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J. Raffin

J Aging Res & Lifestyle 2024;13:77-81

Physical exercise is well known for its benefits on brain health. However, the mechanisms through which these benefits occur remain discussed, especially in the context of cognitive conditions such as Alzheimer’s disease. The present short review summarizes the findings of interventional studies that examined the effects of exercise training on the specific and non-specific biomarkers of Alzheimer’s disease. Controlled exercise intervention studies published in the English language were selected if they assessed the effects of a physical exercise intervention of at least 2 weeks in middle-aged or older adults on one of the following biomarkers measured either in the brain, the cerebrospinal fluid or the blood: beta-amyloid, tau, neurofilament light chain, and glial fibrillary acidic protein. Overall, there was no strong evidence of significant effects of exercise interventions on any of the selected biomarkers. However, in specific populations, such as women with obesity, pre-diabetes, or depression, favorable changes in blood beta-amyloid concentrations were reported. Further benefits on cerebrospinal fluid beta-amyloid were also demonstrated in APOE-ε4 allele carriers with Alzheimer’s disease. In conclusion, the current evidence suggests that physical exercise does not modulate the pathophysiology of Alzheimer’s disease in the overall population of middle-aged and older adults. Nonetheless, some specific populations, such as women with metabolic disorders and Alzheimer’s disease patients with APOE-ε4 genotype, seem to be favorably affected. Further studies, including long follow-ups, large sample sizes, and concomitantly assessing the effects of other factors such as sedentary behavior and diet, are required to bring further evidence to the field.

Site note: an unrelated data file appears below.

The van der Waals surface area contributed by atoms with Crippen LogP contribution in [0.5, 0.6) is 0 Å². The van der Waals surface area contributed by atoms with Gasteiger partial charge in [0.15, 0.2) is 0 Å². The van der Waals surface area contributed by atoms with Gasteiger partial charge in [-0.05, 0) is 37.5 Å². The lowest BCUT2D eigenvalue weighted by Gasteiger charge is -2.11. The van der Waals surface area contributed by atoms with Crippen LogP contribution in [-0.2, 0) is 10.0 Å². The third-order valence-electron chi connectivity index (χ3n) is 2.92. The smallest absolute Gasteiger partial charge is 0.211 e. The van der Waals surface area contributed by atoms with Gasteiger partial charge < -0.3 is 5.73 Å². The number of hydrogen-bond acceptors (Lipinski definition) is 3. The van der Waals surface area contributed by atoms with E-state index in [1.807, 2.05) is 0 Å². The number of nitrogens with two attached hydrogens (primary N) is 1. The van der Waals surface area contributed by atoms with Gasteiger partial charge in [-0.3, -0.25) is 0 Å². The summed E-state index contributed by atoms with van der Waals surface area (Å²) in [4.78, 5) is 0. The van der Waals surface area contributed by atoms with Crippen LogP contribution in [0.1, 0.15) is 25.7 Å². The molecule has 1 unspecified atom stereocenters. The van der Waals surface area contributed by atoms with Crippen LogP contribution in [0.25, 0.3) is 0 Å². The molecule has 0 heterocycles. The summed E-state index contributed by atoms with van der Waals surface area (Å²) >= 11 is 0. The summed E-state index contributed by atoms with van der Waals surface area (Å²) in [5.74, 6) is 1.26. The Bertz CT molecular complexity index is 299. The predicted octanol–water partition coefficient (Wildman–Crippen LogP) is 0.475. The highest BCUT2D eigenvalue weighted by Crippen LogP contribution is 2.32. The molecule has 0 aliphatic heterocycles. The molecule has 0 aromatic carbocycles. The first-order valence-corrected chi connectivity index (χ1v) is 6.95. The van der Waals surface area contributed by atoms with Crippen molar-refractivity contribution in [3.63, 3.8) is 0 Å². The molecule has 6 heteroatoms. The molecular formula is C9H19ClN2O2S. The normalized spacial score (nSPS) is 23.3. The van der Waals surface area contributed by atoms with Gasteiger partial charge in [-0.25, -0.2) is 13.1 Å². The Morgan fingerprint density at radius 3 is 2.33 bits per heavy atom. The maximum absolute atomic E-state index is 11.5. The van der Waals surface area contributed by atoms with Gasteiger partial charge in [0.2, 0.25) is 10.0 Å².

J. Raffin (2024): Does Physical Exercise Modify the Pathophysiology of Alzheimer’s Disease in Older Persons? The Journal of Aging and Lifestyle (JARLife). http://dx.doi.org/10.14283/jarlife.2024.11


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